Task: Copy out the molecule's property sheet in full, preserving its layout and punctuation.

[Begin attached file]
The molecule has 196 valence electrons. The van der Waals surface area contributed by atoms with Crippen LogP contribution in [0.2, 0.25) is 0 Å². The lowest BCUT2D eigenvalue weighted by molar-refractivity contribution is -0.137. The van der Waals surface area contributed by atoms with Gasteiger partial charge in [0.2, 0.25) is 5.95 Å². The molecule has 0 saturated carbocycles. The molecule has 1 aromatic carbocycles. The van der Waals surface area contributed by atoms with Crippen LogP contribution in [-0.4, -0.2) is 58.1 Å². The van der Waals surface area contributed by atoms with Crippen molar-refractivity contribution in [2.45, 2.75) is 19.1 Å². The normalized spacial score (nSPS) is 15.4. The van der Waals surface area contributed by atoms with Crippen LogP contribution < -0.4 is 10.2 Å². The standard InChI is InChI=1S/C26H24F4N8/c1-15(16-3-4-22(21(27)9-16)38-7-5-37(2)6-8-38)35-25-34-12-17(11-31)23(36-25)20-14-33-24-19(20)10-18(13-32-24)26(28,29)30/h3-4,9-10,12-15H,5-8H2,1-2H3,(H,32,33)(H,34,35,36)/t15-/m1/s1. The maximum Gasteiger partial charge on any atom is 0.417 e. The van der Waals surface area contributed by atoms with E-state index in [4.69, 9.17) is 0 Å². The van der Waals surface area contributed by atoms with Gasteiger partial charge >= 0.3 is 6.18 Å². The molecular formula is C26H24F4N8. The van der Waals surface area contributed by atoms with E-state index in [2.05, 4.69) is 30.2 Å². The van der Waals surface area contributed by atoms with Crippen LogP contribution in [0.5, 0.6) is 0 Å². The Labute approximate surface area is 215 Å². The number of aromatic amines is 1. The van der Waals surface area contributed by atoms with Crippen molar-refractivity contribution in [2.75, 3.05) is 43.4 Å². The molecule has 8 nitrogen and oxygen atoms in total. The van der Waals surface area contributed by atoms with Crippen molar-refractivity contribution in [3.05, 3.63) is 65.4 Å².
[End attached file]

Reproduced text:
The molecule has 196 valence electrons. The van der Waals surface area contributed by atoms with Crippen LogP contribution in [0.2, 0.25) is 0 Å². The lowest BCUT2D eigenvalue weighted by molar-refractivity contribution is -0.137. The van der Waals surface area contributed by atoms with Gasteiger partial charge in [0.2, 0.25) is 5.95 Å². The molecule has 0 saturated carbocycles. The molecule has 1 aromatic carbocycles. The van der Waals surface area contributed by atoms with Crippen LogP contribution in [-0.4, -0.2) is 58.1 Å². The van der Waals surface area contributed by atoms with Crippen molar-refractivity contribution in [2.45, 2.75) is 19.1 Å². The normalized spacial score (nSPS) is 15.4. The van der Waals surface area contributed by atoms with Crippen LogP contribution < -0.4 is 10.2 Å². The standard InChI is InChI=1S/C26H24F4N8/c1-15(16-3-4-22(21(27)9-16)38-7-5-37(2)6-8-38)35-25-34-12-17(11-31)23(36-25)20-14-33-24-19(20)10-18(13-32-24)26(28,29)30/h3-4,9-10,12-15H,5-8H2,1-2H3,(H,32,33)(H,34,35,36)/t15-/m1/s1. The maximum Gasteiger partial charge on any atom is 0.417 e. The van der Waals surface area contributed by atoms with E-state index in [4.69, 9.17) is 0 Å². The van der Waals surface area contributed by atoms with Gasteiger partial charge >= 0.3 is 6.18 Å². The molecular formula is C26H24F4N8. The van der Waals surface area contributed by atoms with E-state index in [2.05, 4.69) is 30.2 Å². The van der Waals surface area contributed by atoms with Crippen LogP contribution in [0.5, 0.6) is 0 Å². The Labute approximate surface area is 215 Å². The number of aromatic amines is 1. The van der Waals surface area contributed by atoms with Crippen molar-refractivity contribution in [2.75, 3.05) is 43.4 Å². The molecule has 8 nitrogen and oxygen atoms in total. The van der Waals surface area contributed by atoms with Crippen molar-refractivity contribution in [3.05, 3.63) is 65.4 Å².